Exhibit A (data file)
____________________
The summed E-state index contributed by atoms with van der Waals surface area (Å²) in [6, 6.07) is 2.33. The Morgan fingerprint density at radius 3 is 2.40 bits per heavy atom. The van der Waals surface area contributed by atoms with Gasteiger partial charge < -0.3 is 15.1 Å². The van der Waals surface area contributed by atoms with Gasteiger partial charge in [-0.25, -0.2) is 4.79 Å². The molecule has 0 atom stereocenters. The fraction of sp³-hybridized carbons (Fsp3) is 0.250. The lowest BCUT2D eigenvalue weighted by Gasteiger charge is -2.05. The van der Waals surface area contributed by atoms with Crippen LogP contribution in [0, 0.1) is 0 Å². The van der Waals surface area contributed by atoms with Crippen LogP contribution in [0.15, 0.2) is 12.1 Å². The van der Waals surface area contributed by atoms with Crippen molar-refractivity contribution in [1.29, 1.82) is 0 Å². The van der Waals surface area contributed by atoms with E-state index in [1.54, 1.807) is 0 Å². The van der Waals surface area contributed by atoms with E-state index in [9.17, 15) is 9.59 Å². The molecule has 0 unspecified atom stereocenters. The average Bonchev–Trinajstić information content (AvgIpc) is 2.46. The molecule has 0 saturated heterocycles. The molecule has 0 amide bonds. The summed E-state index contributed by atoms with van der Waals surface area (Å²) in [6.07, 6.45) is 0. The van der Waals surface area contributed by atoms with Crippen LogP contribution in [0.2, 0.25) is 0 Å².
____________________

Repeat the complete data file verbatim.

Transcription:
The summed E-state index contributed by atoms with van der Waals surface area (Å²) in [6, 6.07) is 2.33. The Morgan fingerprint density at radius 3 is 2.40 bits per heavy atom. The van der Waals surface area contributed by atoms with Gasteiger partial charge < -0.3 is 15.1 Å². The van der Waals surface area contributed by atoms with Gasteiger partial charge in [-0.25, -0.2) is 4.79 Å². The molecule has 0 atom stereocenters. The fraction of sp³-hybridized carbons (Fsp3) is 0.250. The lowest BCUT2D eigenvalue weighted by Gasteiger charge is -2.05. The van der Waals surface area contributed by atoms with Crippen LogP contribution in [0, 0.1) is 0 Å². The van der Waals surface area contributed by atoms with Crippen LogP contribution in [0.15, 0.2) is 12.1 Å². The van der Waals surface area contributed by atoms with Crippen molar-refractivity contribution in [1.29, 1.82) is 0 Å². The van der Waals surface area contributed by atoms with E-state index in [1.54, 1.807) is 0 Å². The van der Waals surface area contributed by atoms with E-state index in [9.17, 15) is 9.59 Å². The molecule has 0 unspecified atom stereocenters. The average Bonchev–Trinajstić information content (AvgIpc) is 2.46. The molecule has 0 saturated heterocycles. The molecule has 0 amide bonds. The summed E-state index contributed by atoms with van der Waals surface area (Å²) in [6.07, 6.45) is 0. The van der Waals surface area contributed by atoms with Crippen LogP contribution in [0.2, 0.25) is 0 Å².